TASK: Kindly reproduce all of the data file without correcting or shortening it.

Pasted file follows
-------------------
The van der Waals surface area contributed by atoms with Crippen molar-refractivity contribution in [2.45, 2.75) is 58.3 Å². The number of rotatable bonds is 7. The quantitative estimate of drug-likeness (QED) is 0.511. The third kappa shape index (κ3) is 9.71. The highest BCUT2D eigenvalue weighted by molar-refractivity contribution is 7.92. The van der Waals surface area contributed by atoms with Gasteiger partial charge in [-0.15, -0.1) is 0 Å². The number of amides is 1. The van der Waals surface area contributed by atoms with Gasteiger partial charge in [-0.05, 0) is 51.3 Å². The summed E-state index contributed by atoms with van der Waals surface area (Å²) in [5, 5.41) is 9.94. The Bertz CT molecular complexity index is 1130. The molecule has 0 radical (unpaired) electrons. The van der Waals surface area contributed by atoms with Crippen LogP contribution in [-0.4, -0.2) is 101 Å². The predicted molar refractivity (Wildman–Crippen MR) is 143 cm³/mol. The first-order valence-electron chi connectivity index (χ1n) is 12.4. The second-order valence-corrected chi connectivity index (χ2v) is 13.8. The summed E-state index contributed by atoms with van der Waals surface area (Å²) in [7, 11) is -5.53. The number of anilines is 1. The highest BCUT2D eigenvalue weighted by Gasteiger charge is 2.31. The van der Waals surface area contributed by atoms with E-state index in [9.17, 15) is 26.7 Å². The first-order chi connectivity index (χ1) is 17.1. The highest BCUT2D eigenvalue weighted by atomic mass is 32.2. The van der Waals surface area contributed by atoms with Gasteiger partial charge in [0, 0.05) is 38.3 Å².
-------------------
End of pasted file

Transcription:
The van der Waals surface area contributed by atoms with Crippen molar-refractivity contribution in [2.45, 2.75) is 58.3 Å². The number of rotatable bonds is 7. The quantitative estimate of drug-likeness (QED) is 0.511. The third kappa shape index (κ3) is 9.71. The highest BCUT2D eigenvalue weighted by molar-refractivity contribution is 7.92. The van der Waals surface area contributed by atoms with Gasteiger partial charge in [-0.15, -0.1) is 0 Å². The number of amides is 1. The van der Waals surface area contributed by atoms with Gasteiger partial charge in [-0.05, 0) is 51.3 Å². The summed E-state index contributed by atoms with van der Waals surface area (Å²) in [5, 5.41) is 9.94. The Bertz CT molecular complexity index is 1130. The molecule has 0 radical (unpaired) electrons. The van der Waals surface area contributed by atoms with Crippen LogP contribution in [-0.4, -0.2) is 101 Å². The predicted molar refractivity (Wildman–Crippen MR) is 143 cm³/mol. The first-order valence-electron chi connectivity index (χ1n) is 12.4. The second-order valence-corrected chi connectivity index (χ2v) is 13.8. The summed E-state index contributed by atoms with van der Waals surface area (Å²) in [7, 11) is -5.53. The number of anilines is 1. The highest BCUT2D eigenvalue weighted by Gasteiger charge is 2.31. The van der Waals surface area contributed by atoms with E-state index in [9.17, 15) is 26.7 Å². The first-order chi connectivity index (χ1) is 17.1. The highest BCUT2D eigenvalue weighted by atomic mass is 32.2. The van der Waals surface area contributed by atoms with Gasteiger partial charge in [0, 0.05) is 38.3 Å².